However, even if the above-mentioned technique is applied to these union fabrics, it is the actual situation that they do not pass the M1 class of the highest flame resistance in NF P 92-503 burning test in France which requires a high level of
flame resistance.


That is to say, it is the actual situation that none of known union fabrics made of a cellulosic fiber and a flame retardant halogen-containing fiber pass the M1 class of the NF P 92-503 burning test.  The reasons are considered to be that the NF
P 92-503 burning test is a very severe burning test such that after previously heating a test fabric with an electric heater for 20 seconds, the fabric is ignited and the afterflame time must be within 5 seconds, and that in case of union fabrics having
jacquard, dobby or satin structure, there are portions in a fabric where the cellulosic fiber and the flame retardant halogen-containing fiber are unevenly distributed respectively and these portions show a lower flame resistance against this burning
test since the heat source is large.


Explaining in more detail, in this burning test both the right face and the reverse face of a fabric are subjected to the test.  An antimony compound called a gas type flame retardant is effective against a flame applied to a face on which a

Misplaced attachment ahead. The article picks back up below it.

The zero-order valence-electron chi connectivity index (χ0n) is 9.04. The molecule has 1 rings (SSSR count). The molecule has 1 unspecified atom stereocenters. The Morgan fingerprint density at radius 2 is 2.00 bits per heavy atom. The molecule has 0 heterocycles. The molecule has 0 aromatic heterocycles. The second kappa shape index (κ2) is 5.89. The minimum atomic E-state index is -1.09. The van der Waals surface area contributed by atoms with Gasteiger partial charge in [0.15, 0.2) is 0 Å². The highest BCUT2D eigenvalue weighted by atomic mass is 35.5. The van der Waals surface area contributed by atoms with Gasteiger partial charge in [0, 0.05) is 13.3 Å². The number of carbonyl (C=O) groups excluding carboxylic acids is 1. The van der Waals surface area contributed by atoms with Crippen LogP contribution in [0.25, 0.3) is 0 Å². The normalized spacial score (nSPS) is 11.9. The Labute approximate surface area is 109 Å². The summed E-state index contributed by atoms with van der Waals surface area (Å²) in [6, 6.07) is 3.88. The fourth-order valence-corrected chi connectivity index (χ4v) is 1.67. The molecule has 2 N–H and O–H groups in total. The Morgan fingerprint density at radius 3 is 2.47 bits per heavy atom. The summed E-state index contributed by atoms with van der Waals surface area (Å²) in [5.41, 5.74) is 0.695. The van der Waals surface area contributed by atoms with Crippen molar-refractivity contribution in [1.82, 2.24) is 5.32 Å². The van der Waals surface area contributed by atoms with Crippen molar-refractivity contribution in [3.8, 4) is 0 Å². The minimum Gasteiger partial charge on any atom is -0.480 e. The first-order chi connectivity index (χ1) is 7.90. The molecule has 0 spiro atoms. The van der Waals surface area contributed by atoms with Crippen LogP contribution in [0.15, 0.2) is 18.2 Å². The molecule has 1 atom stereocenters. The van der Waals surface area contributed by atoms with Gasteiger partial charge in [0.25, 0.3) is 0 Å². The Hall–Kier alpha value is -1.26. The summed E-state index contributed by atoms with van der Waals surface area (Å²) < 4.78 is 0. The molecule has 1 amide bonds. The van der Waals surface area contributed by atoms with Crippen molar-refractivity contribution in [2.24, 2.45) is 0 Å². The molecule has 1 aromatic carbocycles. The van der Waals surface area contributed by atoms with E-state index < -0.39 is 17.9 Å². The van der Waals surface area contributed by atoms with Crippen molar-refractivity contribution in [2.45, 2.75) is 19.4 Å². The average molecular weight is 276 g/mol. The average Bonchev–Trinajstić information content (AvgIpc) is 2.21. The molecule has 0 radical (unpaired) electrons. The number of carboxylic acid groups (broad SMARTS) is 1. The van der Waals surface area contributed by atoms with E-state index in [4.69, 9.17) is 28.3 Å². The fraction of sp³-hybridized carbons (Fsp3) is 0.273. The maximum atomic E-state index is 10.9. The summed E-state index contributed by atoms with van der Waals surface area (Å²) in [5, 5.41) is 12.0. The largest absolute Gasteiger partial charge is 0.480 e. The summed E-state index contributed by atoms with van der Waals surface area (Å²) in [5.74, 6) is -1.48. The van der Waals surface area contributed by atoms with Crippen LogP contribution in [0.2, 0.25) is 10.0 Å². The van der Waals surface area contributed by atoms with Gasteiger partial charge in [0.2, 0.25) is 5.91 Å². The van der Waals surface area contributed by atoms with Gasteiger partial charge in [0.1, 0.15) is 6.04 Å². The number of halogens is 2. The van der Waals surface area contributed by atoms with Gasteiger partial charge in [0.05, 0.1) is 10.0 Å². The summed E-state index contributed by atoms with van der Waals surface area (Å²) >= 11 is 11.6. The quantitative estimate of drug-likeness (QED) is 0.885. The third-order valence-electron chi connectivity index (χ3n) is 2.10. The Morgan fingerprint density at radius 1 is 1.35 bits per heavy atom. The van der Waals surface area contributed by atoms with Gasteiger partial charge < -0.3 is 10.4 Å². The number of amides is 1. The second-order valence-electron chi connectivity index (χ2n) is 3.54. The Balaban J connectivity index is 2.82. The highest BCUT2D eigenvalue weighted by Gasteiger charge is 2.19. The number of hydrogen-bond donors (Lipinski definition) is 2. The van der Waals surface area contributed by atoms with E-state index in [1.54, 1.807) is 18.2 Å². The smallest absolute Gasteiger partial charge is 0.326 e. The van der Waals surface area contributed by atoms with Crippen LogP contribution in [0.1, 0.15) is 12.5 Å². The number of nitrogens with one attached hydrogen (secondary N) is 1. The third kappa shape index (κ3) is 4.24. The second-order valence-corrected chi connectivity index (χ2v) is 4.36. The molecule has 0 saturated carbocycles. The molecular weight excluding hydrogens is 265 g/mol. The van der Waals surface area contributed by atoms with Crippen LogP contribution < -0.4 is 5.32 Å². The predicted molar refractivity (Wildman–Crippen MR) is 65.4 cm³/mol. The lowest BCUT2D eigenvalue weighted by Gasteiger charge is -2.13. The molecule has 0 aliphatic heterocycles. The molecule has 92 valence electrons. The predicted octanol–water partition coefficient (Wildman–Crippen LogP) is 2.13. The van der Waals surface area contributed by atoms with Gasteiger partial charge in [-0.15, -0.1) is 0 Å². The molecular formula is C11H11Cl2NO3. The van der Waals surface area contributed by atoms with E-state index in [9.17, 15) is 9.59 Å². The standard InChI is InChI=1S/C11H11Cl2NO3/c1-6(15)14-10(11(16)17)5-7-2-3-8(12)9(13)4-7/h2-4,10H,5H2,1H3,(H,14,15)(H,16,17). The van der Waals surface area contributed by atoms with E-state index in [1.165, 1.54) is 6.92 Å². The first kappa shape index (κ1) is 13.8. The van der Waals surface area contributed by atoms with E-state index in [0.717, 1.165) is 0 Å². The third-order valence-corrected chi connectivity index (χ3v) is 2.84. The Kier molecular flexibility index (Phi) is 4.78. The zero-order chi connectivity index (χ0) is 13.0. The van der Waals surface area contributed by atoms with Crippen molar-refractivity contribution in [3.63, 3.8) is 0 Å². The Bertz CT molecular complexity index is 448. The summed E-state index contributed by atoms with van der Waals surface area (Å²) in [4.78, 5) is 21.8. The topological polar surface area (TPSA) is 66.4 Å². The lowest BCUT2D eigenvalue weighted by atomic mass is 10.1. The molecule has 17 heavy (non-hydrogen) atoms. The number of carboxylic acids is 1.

cellulosic fiber unevenly appears much and, on the other hand, a tin flame retardant called a carbonizing type flame retardant is effective against a flame applied to a face on which a flame retarded halogen-containing fiber unevenly appears much. 
However, there has hitherto not been known a flame retardant or a combination of flame retardants which exhibits a combustion-inhibiting effect for both of the face on which the cellulosic fiber appears much and the face on which the cellulosic fiber
appears only slightly.


Thus, it has been desired to develop a union fabric which shows a high flame resistance even in a combination of a flame retarded halogen-containing fiber and a cellulosic fiber and which is classified into the M1 class of the NF P 92-503 burning
test in France.


Thus, the present inventors repeatedly made a study on a union fabric comprising a modacrylic fiber as a flame-retarded halogen-containing fiber and a cellulosic fiber.  As a result, the present inventors have found that a high flame resistance
can be exhibited even with respect to union fabrics such as those having jacquard, dobby or satin structure when a predetermined amount of an antimony compound and a predetermined amount of a zinc stannate compound are used in combination as a flame
retardant to be added to the modacrylic fiber, thus having accomplished the present invention.


DISCLOSURE OF INVENTION


The present invention provides a flame retardant union fabric obtained by combining (A) 30 to 70% by weight of a fiber comprising as a main component a flame retardant halogen-containing fiber made of a composition comprising 100 parts by weight
of an acrylic copolymer of 30 to 70% by weight of acrylonitrile, 30 to 70% by weight of a halogen-containing vinyl monomer and 0 to 10% by weight of a vinyl monomer copolymerizable with them, 10 to 30 parts by weight of an antimony compound and 8 to 30